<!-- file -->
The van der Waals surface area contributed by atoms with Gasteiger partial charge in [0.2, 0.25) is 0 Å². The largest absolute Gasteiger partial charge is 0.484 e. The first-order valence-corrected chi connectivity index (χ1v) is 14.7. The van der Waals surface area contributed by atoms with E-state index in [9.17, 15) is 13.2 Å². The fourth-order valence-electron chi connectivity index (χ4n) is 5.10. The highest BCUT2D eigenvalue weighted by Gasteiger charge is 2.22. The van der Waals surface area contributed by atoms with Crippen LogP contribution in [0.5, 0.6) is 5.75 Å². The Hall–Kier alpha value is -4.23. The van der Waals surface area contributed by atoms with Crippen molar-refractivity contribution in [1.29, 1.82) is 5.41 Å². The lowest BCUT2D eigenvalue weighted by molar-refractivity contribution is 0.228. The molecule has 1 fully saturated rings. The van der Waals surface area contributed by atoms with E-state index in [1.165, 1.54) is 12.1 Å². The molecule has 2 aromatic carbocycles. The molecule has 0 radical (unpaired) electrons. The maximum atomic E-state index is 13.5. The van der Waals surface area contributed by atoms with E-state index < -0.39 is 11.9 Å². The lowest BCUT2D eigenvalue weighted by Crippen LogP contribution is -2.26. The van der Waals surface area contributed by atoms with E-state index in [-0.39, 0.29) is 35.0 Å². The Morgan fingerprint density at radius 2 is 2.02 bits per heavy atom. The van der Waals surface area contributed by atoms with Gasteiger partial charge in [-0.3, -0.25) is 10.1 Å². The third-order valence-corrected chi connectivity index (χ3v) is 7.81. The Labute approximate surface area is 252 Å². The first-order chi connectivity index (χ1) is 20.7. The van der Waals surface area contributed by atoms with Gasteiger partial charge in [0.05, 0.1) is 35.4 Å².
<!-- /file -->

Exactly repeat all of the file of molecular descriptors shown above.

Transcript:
The van der Waals surface area contributed by atoms with Gasteiger partial charge in [0.2, 0.25) is 0 Å². The largest absolute Gasteiger partial charge is 0.484 e. The first-order valence-corrected chi connectivity index (χ1v) is 14.7. The van der Waals surface area contributed by atoms with E-state index in [9.17, 15) is 13.2 Å². The fourth-order valence-electron chi connectivity index (χ4n) is 5.10. The highest BCUT2D eigenvalue weighted by Gasteiger charge is 2.22. The van der Waals surface area contributed by atoms with Crippen LogP contribution in [0.5, 0.6) is 5.75 Å². The Hall–Kier alpha value is -4.23. The van der Waals surface area contributed by atoms with Crippen molar-refractivity contribution in [1.29, 1.82) is 5.41 Å². The lowest BCUT2D eigenvalue weighted by molar-refractivity contribution is 0.228. The molecule has 1 fully saturated rings. The van der Waals surface area contributed by atoms with E-state index in [1.165, 1.54) is 12.1 Å². The molecule has 2 aromatic carbocycles. The molecule has 0 radical (unpaired) electrons. The maximum atomic E-state index is 13.5. The van der Waals surface area contributed by atoms with E-state index < -0.39 is 11.9 Å². The lowest BCUT2D eigenvalue weighted by Crippen LogP contribution is -2.26. The van der Waals surface area contributed by atoms with E-state index in [-0.39, 0.29) is 35.0 Å². The Morgan fingerprint density at radius 2 is 2.02 bits per heavy atom. The van der Waals surface area contributed by atoms with Gasteiger partial charge in [-0.3, -0.25) is 10.1 Å². The third-order valence-corrected chi connectivity index (χ3v) is 7.81. The Labute approximate surface area is 252 Å². The first-order chi connectivity index (χ1) is 20.7. The van der Waals surface area contributed by atoms with Gasteiger partial charge in [0.05, 0.1) is 35.4 Å².